Industry Veterans Erick and Shelly Bickett Share Insight About Collision Industry

This article was written by Stacey Phillips and published by Automotive News on July 11, 2020. Here is the link to the article.

 

When industry veteran Erick Bickett was growing up, he aspired to be an airline pilot like his dad. He realized that a 9-to-5 job wasn’t for him.

Erick always had an interest in cars and eventually opened a body shop with his partner, Shelly Bickett, who had a background in accounting.

That was more than 35 years ago. Since then, Erick and Shelly have founded a number of organizations in the collision repair industry. These include Caliber Collision, the Collision Industry Electronic Commerce Association (CIECA), Cyncast, Fix Auto USA and the Collision Career Institute (CCI), which supports industry apprenticeships.

Autobody News recently talked to Erick and Shelly about their career highlights as well as advice to shops on how to be successful in the future in light of COVID-19 and industry changes.

How did you both get started in the collision repair industry?


Erick: While in college, I took a job driving a tow truck. I eventually managed the tow company and then transferred to the owner’s body shop. Later, I managed a dealer group. I also obtained my license to become an insurance agent.

Early on, I realized I could be competitive in the body shop business. Shelly was a big influencer in that decision. I was 28 years old when she convinced me to go out on my own. In 1984, we invested in a body shop owned by a couple of dealerships in Anaheim, CA, and eventually purchased the business, Auto Center Auto Body Inc.

We operated out of a 3,500-square-foot facility behind a used car lot. Three years later, we built a 30,000-square-foot state-of-the-art location at an auto mall where there were a number of dealers in one location. The business eventually became part of Fix Auto USA and grew to include 165 employees at nine locations, spanning over 200,000 square feet and bringing in more than $30 million in annual gross revenues.

Shelly: I never intended to be in the body shop business. I went to school for accounting and was working at New York Life Insurance. When we bought into the business, I started doing the accounting part time. Eventually, I worked there full time when we purchased the company.

At the time, most body shop managers and owners had grown up in the business and didn’t have financial or accounting experience. Erick is a great businessman and his financial expertise helped us a lot and set us apart from our competitors.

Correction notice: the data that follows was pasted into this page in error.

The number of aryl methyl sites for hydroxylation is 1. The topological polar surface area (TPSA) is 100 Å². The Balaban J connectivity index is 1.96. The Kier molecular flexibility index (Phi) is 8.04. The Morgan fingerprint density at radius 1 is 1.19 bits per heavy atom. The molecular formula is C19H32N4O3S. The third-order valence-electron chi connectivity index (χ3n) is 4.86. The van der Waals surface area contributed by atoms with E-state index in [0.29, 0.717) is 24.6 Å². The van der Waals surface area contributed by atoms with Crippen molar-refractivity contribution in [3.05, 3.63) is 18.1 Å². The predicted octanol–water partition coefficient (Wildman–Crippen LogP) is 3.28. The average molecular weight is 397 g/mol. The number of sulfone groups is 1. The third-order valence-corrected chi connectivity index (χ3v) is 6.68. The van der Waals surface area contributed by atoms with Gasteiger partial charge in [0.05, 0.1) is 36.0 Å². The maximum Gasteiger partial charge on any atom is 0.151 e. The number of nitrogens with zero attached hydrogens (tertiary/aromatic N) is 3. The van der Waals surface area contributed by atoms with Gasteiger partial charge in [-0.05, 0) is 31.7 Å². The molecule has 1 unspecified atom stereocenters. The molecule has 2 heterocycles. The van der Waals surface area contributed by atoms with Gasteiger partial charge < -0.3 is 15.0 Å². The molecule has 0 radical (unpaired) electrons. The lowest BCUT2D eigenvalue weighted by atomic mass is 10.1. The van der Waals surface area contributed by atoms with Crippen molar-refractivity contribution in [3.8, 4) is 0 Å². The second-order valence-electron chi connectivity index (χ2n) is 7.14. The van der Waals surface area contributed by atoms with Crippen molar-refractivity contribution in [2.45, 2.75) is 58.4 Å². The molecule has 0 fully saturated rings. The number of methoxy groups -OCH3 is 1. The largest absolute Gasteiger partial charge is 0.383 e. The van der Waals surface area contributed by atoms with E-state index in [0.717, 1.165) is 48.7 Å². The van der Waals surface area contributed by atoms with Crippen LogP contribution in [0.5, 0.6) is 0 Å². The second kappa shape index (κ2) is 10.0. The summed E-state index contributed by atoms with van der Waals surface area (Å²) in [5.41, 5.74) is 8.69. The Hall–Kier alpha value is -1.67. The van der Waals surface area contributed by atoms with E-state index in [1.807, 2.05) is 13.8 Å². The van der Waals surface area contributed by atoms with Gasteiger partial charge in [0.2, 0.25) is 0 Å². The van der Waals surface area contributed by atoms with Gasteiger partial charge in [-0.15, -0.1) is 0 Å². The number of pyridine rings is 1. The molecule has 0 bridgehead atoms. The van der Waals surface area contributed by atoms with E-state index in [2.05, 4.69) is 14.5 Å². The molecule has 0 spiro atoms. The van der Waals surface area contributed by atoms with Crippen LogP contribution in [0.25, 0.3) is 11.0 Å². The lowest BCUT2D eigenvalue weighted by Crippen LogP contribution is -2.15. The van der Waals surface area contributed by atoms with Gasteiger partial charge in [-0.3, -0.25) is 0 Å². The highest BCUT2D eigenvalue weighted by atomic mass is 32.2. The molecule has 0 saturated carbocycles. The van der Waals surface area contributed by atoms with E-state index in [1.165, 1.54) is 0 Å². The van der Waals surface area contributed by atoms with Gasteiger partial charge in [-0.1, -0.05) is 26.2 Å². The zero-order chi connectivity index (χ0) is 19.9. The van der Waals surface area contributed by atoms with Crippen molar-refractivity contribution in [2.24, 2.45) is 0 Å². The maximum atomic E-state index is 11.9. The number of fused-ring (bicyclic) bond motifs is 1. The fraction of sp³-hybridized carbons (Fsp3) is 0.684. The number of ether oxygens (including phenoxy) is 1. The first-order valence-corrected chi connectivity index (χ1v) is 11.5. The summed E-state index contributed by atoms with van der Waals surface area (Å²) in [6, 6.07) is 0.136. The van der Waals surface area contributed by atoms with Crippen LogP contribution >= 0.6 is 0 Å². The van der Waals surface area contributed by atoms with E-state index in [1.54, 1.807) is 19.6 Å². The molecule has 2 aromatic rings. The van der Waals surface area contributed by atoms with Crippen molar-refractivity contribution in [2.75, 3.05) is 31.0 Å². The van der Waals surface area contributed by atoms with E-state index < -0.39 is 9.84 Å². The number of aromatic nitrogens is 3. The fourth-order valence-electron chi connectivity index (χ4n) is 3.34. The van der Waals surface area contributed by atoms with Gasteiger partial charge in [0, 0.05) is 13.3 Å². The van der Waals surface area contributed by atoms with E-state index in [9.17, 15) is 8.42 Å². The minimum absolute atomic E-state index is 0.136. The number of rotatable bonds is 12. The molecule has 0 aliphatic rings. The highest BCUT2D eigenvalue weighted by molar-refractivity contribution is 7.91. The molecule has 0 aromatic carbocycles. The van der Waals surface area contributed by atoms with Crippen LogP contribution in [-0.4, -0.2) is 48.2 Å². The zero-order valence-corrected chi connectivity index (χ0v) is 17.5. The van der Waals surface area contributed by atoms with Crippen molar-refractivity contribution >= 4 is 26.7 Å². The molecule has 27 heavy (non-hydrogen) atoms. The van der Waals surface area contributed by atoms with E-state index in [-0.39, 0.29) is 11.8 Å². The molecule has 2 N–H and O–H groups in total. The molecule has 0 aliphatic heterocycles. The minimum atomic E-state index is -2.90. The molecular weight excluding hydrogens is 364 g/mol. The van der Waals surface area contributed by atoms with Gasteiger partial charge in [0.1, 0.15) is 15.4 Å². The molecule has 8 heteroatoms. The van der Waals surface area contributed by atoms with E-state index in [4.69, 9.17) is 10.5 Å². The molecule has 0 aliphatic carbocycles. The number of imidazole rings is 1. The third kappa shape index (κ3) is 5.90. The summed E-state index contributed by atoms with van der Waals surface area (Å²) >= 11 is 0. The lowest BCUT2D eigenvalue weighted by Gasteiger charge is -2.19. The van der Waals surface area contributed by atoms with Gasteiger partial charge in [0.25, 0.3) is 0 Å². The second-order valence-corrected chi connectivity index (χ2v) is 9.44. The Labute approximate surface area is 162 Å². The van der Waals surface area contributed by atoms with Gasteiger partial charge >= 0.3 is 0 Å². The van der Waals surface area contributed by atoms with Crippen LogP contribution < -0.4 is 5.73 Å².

How did your involvement in 20 Groups eventually lead to the formation of Caliber Collision?


Shelly: When we started our first business, we became involved in a 20 Group with other like-minded individuals. We’ve always found the networking to be very beneficial and it’s a great way to share knowledge and best practices. It also gives you the ability to have a bigger footprint to work with insurance companies. Otherwise, your body shop is like a lone ship on the ocean.

The shop owners would measure themselves against themselves, and we soon realized that we needed to compare ourselves with other shops nationwide. These measurements and numbers are now called Key Performance Indicators (KPIs.)

Erick: The formation of the 20 Group started with a group of California shops coming together to talk about the challenges of software we were all using. At that meeting, we realized the benefit of having discussions about business development issues and this led to the formation of our 20 Group.

The industry was going through a lot of change and having the association of great operators was really important. When you are all by yourself, you’re not exposed to different viewpoints and other ways of doing things. Through the 20 Group process, we learned that the best form of continuous improvement is posting results and comparing them among the group.

We were all active nationally at that time and a group of six business owners decided to form Caliber Collision in 1991.

What role have you played in creating technology for the industry?